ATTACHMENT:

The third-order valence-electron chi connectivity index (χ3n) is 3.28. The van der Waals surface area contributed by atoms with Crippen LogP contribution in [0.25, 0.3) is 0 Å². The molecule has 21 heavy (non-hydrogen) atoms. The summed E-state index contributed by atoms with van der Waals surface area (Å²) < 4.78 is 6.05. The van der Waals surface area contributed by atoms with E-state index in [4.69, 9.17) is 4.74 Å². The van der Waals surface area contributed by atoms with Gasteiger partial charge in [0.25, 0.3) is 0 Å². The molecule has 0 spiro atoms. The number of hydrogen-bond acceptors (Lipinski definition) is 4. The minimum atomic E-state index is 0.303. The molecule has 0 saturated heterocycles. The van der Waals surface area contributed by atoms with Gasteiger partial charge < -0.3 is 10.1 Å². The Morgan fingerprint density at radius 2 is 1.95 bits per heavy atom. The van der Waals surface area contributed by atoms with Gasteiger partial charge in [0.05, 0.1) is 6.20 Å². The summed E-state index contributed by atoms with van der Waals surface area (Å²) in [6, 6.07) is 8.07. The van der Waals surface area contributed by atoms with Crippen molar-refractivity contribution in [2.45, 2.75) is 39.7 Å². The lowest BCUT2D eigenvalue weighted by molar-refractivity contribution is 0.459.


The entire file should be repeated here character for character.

The third-order valence-electron chi connectivity index (χ3n) is 3.28. The van der Waals surface area contributed by atoms with Crippen LogP contribution in [0.25, 0.3) is 0 Å². The molecule has 21 heavy (non-hydrogen) atoms. The summed E-state index contributed by atoms with van der Waals surface area (Å²) < 4.78 is 6.05. The van der Waals surface area contributed by atoms with E-state index in [4.69, 9.17) is 4.74 Å². The van der Waals surface area contributed by atoms with Gasteiger partial charge in [0.25, 0.3) is 0 Å². The molecule has 0 spiro atoms. The number of hydrogen-bond acceptors (Lipinski definition) is 4. The minimum atomic E-state index is 0.303. The molecule has 0 saturated heterocycles. The van der Waals surface area contributed by atoms with Gasteiger partial charge < -0.3 is 10.1 Å². The Morgan fingerprint density at radius 2 is 1.95 bits per heavy atom. The van der Waals surface area contributed by atoms with Gasteiger partial charge in [0.05, 0.1) is 6.20 Å². The summed E-state index contributed by atoms with van der Waals surface area (Å²) in [6, 6.07) is 8.07. The van der Waals surface area contributed by atoms with Crippen molar-refractivity contribution in [2.45, 2.75) is 39.7 Å². The lowest BCUT2D eigenvalue weighted by molar-refractivity contribution is 0.459.